1960 Community Development
Contest Awards Night Program
At Chowan High School Nov. 30
The‘Awards Night program for
I white communities for 1960 Cho
f wan Community Development
? Contest will be held at the Cho
wan High School auditorium on
« Wednesday night, November 30,
jat 7:30 o’clock. Families of both
I participating communities and
I non - participating communities
i are invited and urged to attend.
Community judging in the 1960
| contest was done on November
® 17. Robert Long, Extension com
| munity development specialist,
!? from N. C. State College, ac-
I companied the judges in visiting
I the communities on Thursday.
Mr. Long stated that he was
amazed at the accomplishments
of the communities and that the
presentations were excellent. Mr.
Long is planning to attend the)
Awards Program on November
Six white communities partici
pated and were judged this year.
Participating communities are:!
Advance, Enterprise, Rocky
Hock, Cross Roads, Center Hill
and Ryland. The judges met
with community leaders and oth
ers in each community. The
leaders presented their com
munity progress report and then
a tour was made of the com
munities as much as time would
permit. The judges asked quite
a number of questions, particu
larly questions relating to the
number of people participating,
how they went about their pro
ject work and othtr features to
help them in evaluating the
community progress and these
questions also were educational
to the leaders, pointing out to
them important things to con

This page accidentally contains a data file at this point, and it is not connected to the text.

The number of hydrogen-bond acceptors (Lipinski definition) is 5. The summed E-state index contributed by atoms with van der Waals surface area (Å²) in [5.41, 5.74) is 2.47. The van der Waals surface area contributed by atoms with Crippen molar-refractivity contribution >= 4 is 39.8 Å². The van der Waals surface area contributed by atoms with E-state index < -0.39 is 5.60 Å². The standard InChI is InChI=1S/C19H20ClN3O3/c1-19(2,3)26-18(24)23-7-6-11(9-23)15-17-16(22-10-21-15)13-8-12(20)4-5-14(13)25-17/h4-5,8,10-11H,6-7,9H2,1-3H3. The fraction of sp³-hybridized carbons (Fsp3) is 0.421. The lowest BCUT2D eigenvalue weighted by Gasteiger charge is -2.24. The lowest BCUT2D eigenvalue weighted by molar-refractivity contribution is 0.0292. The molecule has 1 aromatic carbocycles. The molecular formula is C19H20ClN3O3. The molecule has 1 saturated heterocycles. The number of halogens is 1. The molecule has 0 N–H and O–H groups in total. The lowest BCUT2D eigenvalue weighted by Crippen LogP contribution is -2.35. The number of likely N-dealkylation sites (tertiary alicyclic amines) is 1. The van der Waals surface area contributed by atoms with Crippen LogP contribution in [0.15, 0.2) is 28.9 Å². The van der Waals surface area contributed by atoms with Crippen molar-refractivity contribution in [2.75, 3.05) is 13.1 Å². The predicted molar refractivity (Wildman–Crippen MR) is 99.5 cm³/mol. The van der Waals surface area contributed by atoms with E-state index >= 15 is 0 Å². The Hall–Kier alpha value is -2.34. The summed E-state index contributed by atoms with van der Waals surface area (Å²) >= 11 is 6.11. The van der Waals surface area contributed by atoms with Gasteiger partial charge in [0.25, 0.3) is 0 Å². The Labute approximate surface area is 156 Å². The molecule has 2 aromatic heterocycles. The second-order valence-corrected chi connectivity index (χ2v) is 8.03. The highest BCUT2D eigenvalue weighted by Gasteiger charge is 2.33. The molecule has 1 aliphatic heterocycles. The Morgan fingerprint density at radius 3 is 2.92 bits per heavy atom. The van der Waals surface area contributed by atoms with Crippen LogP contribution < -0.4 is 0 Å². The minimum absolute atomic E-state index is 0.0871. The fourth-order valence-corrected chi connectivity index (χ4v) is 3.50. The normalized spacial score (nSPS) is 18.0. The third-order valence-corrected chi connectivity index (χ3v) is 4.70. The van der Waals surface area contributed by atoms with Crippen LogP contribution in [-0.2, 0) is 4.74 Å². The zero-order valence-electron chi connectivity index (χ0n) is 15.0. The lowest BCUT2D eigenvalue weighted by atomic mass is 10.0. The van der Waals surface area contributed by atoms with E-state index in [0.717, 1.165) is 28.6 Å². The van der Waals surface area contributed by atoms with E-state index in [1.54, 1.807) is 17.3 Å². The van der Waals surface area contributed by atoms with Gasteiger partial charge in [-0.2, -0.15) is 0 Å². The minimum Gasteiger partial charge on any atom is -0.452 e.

sider in their next year’s pro
j feilN CHOWAN COUNTY
’ By C. W. OVERMAN, Chowan County Agent
test Awards Program; The \
awards program for the 1960 i
white community development'
contest is scheduled to be held i
at the Chowan High School au-'
ditorium on next Wednesday I
night, November 30, at 7:30
o’clock. Prices will be awarded
to the first and second com
munities having the largest at
tendance. Drawings will be
made for door prizes. An inter
esting and an informative pro
gram is arranged. Results of
community judging will be an
nounced and community awards
presented. For more details, see
another article in this paper.
Home Demonstration Club
Husbands' Supper. The annual
Home Demonstration Club Hus
bands’ Supper was held at
Wards Community Building on
’Tuesday night of last week. It
was a most enjoyable and inspir
ing event. There were approxi
mately 125 people in attendance.
Dr. Rachel Davis of Kinston was
the principal speaker. Her ad
dress on “Being A Better You”
was very inspiring and humor
ous. Everyone appeared to have!
a wonderful time and the din
ner served by the Wards Home!
Demonstration Club was boun
teous and delicious.
Familiar words in times of
illness. How relieved you are to
know the friendly doctor is here
at last In most cases he will
give you a Prescription and you
will harry to your pharmacist
We know how important that
piece of paper is to you. So,
it gets top priority in this
•exalt Drag Store. We want the
sick to gat welt, tea We have
loved ones and know just how
rm MtHU drug store
CRUTCHES FOR RENT
» ■_ •••• M ,
Even agricultural workers who
have worked with these com
munities were amazed at the in
terest and the accomplishments.
There has been a considerable
increase in community spirit and
cooperation and these are most 1
important for a community to
First and second attendance
prizes will be awarded to com- j
munities having the largest num- 1
ber of their people present at
the Awards Night Program.
Again, the Albemarle Electric
Membership Corporation is fur
nishing door prizes for the oc
casion. Two of the judges will
be present to give some of their
impressions of what they found
in the communities as they went
about their task of judging. At
least one of the communities will
give a brief story of their com
munity development program
this year. Following the pro
gram, refreshments will be ser
ved to all in attendance.
The 1960 Community Develop
ment Contest has again been fi
nanced this year by the Peoples
Bank & Trust Company. It has
been a real pleasure for agricul
tural workers to help with the
community development program
! this year and they are so pleas
ed with the results.
“Please, let’s show to the spon
sors our wholehearted apprecia